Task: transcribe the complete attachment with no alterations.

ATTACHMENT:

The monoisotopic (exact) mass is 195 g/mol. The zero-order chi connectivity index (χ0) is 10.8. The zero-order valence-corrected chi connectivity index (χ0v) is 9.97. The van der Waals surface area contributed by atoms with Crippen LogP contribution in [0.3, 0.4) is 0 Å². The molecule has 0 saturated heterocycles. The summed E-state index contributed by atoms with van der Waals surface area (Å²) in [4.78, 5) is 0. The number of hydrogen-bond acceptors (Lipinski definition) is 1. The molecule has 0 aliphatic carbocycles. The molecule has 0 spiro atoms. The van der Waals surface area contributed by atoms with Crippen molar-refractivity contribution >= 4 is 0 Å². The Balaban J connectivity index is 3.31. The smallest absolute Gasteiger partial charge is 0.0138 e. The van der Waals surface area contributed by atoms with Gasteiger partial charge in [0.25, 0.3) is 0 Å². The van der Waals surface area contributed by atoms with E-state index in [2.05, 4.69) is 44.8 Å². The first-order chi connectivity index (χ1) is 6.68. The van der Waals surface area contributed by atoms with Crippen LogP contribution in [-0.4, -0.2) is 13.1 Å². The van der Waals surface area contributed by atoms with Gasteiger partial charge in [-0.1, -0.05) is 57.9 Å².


The monoisotopic (exact) mass is 195 g/mol. The zero-order chi connectivity index (χ0) is 10.8. The zero-order valence-corrected chi connectivity index (χ0v) is 9.97. The van der Waals surface area contributed by atoms with Crippen LogP contribution in [0.3, 0.4) is 0 Å². The molecule has 0 saturated heterocycles. The summed E-state index contributed by atoms with van der Waals surface area (Å²) in [4.78, 5) is 0. The number of hydrogen-bond acceptors (Lipinski definition) is 1. The molecule has 0 aliphatic carbocycles. The molecule has 0 spiro atoms. The van der Waals surface area contributed by atoms with Crippen molar-refractivity contribution >= 4 is 0 Å². The Balaban J connectivity index is 3.31. The smallest absolute Gasteiger partial charge is 0.0138 e. The van der Waals surface area contributed by atoms with Gasteiger partial charge in [0.25, 0.3) is 0 Å². The van der Waals surface area contributed by atoms with E-state index in [2.05, 4.69) is 44.8 Å². The first-order chi connectivity index (χ1) is 6.68. The van der Waals surface area contributed by atoms with Crippen LogP contribution in [-0.4, -0.2) is 13.1 Å². The van der Waals surface area contributed by atoms with Gasteiger partial charge in [-0.1, -0.05) is 57.9 Å².